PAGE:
Lucier believes that the Canadian government should take a more active role in encouraging ecotourism. "[The Government] is focused on the economics. So we tend to promote what already sells. It'll take a shift in policy to develop and promote true ecotourism. It's is a relatively small piece of the tourism pie, so its overlooked.
"What's really needed is education and funds for adaptation from existing ecotourism operators, to make them true. But that will cost money," Lucier shrugs. "The government is interested in marketing adventure, but there is little attention on maintaining the resource. The Canadian Tourism Commission should also advertise successful ecotourist resorts properly in places like Europe, where true ecotourism is an important thing."
Lucier pauses and speaks with disdain; "Forestry has much more impact on the economy than ecotourism today, but with government support, that could change."
Lucier and MacPherson are not the only ones who see change on the horizon. Lisa Renney, Assistant to the Corporate Secretary of the Board of Directors at the Ontario Tourism Marketing Partnership, says, "There’s going to have to be changes." This comes in response to the World Ecotourism convention being held in Quebec in May 2002, which is expected to highlight the potential for genuine ecotourism in Canada if it is properly promoted.
Another advocate of certification is Preston Squire, Call Centre Manager for Ontario Tourism. "For people who are interested, certification would really help them," says Squire. "Europeans call more often for ecotourism. They’re coming here for it because they don’t have it."
Like ‘nailing jelly’
Gary Forma, Ontario Parks Tourism Marketing Partnerships Co-ordinator, doesn’t know how helpful a national accreditation initiative would be. He feels that ecotourism is too complex a term to define. "It’s like nailing Jello," says Forma. "Where do you start? Try to get all 10 provinces to agree on a new system in Parks alone…."
If not a national certification programme, what about a provincial one, asks Janet Gates, Senior Development Consultant in Investment and Development at the Ministry of Tourism, Culture and Recreation, is a fount of information on the subject.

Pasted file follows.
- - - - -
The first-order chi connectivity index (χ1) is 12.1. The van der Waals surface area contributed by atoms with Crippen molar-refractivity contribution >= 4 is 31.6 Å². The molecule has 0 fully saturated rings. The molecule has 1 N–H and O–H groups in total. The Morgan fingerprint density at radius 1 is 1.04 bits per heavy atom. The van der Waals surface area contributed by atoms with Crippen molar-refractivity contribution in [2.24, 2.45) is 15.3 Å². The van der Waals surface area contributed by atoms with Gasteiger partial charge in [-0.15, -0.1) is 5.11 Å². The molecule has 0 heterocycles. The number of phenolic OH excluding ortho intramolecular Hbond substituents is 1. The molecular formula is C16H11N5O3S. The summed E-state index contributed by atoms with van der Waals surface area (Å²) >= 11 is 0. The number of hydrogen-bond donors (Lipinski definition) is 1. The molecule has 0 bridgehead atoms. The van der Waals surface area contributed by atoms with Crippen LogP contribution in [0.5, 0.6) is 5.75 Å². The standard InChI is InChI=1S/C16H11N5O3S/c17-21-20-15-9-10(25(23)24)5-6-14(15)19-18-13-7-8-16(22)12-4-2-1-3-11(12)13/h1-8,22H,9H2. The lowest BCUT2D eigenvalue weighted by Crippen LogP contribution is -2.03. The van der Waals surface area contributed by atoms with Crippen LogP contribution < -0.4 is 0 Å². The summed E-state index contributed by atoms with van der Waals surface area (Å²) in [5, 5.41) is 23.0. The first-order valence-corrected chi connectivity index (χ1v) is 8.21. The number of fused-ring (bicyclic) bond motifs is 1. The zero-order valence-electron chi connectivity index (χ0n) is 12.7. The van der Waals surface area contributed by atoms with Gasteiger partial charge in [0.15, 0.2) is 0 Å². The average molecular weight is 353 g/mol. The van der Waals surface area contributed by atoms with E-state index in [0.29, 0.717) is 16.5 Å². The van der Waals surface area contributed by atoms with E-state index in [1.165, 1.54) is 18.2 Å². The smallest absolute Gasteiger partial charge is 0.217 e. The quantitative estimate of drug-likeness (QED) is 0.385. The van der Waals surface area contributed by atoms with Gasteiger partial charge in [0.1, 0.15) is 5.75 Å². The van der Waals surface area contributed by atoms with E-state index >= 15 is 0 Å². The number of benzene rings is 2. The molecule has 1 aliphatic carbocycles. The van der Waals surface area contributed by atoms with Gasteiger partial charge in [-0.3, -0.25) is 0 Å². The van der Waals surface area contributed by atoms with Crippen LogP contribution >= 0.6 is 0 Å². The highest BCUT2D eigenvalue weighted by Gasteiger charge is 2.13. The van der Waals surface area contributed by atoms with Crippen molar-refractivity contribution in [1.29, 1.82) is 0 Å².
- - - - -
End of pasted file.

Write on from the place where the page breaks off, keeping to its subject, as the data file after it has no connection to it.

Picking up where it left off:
"The Ontario government doesn’t have a working definition of ecotourism that’s been adopted across the province." She likes the one used by the Australian Commission on Ecotourism Strategy. This defines ecotourism as "nature-based tourism that involves education and interpretation of the natural environment and is managed to be ecologically sustainable."
"This captures three key elements: nature-based, educational, and sustainable, which certainly, in Canada, we recognize as intrinsic to ecotourism," said Gates. "By not having an accreditation system, it frustrates international ecotourist consumers," she adds.
Lucier warns that accreditation will requires a continuous supply of money, whether it is for certification or audit-type check-ups. "Perhaps what is needed is a national reward or award system that recognizes best practices in ecotourism. This would give the best operators a leg up in marketing, a well-deserved boost to such private top performers. Such a system would get media attention that I'm sure it would appeal to corporate sponsors interested in greening up their image."
He believes the search for Canada's best, would lead to a natural affiliation of top eco-destinations and to the greening up of existing service providers looking for the benefits that such recognition would bring. These products would then enjoy a niche, and underscore Canada’s tourism tag line: "Discover out true nature."
Tom Lucier is a writer and photographer from Windsor, Ontario, Canada. He interviewed his brother, Todd, as an expert in ecotourism after seven years of running an ecotourism resort.